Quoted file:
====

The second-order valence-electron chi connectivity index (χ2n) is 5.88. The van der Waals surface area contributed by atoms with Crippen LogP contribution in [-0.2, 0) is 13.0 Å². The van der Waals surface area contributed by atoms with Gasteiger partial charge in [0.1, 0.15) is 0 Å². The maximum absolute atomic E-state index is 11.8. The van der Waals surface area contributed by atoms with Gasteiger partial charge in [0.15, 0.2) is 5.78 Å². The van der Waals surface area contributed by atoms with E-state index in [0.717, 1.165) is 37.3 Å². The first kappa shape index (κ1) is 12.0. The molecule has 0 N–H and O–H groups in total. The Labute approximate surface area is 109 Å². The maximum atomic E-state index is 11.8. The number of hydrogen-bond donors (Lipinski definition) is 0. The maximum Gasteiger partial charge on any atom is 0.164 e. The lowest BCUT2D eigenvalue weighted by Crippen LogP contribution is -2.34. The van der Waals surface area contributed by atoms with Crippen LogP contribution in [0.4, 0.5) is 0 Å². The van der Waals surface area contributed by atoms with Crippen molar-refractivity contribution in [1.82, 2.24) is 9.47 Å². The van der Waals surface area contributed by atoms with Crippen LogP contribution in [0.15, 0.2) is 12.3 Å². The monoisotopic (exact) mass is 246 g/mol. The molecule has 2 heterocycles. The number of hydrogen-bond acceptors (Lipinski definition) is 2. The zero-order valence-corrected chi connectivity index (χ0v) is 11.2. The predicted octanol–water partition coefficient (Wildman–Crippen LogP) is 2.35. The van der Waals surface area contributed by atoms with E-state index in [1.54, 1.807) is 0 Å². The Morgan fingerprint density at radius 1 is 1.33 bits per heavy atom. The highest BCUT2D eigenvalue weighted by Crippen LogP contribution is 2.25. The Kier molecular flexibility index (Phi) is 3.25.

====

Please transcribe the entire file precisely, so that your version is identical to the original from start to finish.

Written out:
The second-order valence-electron chi connectivity index (χ2n) is 5.88. The van der Waals surface area contributed by atoms with Crippen LogP contribution in [-0.2, 0) is 13.0 Å². The van der Waals surface area contributed by atoms with Gasteiger partial charge in [0.1, 0.15) is 0 Å². The maximum absolute atomic E-state index is 11.8. The van der Waals surface area contributed by atoms with Gasteiger partial charge in [0.15, 0.2) is 5.78 Å². The van der Waals surface area contributed by atoms with E-state index in [0.717, 1.165) is 37.3 Å². The first kappa shape index (κ1) is 12.0. The molecule has 0 N–H and O–H groups in total. The Labute approximate surface area is 109 Å². The maximum atomic E-state index is 11.8. The number of hydrogen-bond donors (Lipinski definition) is 0. The maximum Gasteiger partial charge on any atom is 0.164 e. The lowest BCUT2D eigenvalue weighted by Crippen LogP contribution is -2.34. The van der Waals surface area contributed by atoms with Crippen LogP contribution in [0.4, 0.5) is 0 Å². The van der Waals surface area contributed by atoms with Crippen molar-refractivity contribution in [1.82, 2.24) is 9.47 Å². The van der Waals surface area contributed by atoms with Crippen LogP contribution in [0.15, 0.2) is 12.3 Å². The monoisotopic (exact) mass is 246 g/mol. The molecule has 2 heterocycles. The number of hydrogen-bond acceptors (Lipinski definition) is 2. The zero-order valence-corrected chi connectivity index (χ0v) is 11.2. The predicted octanol–water partition coefficient (Wildman–Crippen LogP) is 2.35. The van der Waals surface area contributed by atoms with E-state index in [1.54, 1.807) is 0 Å². The Morgan fingerprint density at radius 1 is 1.33 bits per heavy atom. The highest BCUT2D eigenvalue weighted by Crippen LogP contribution is 2.25. The Kier molecular flexibility index (Phi) is 3.25.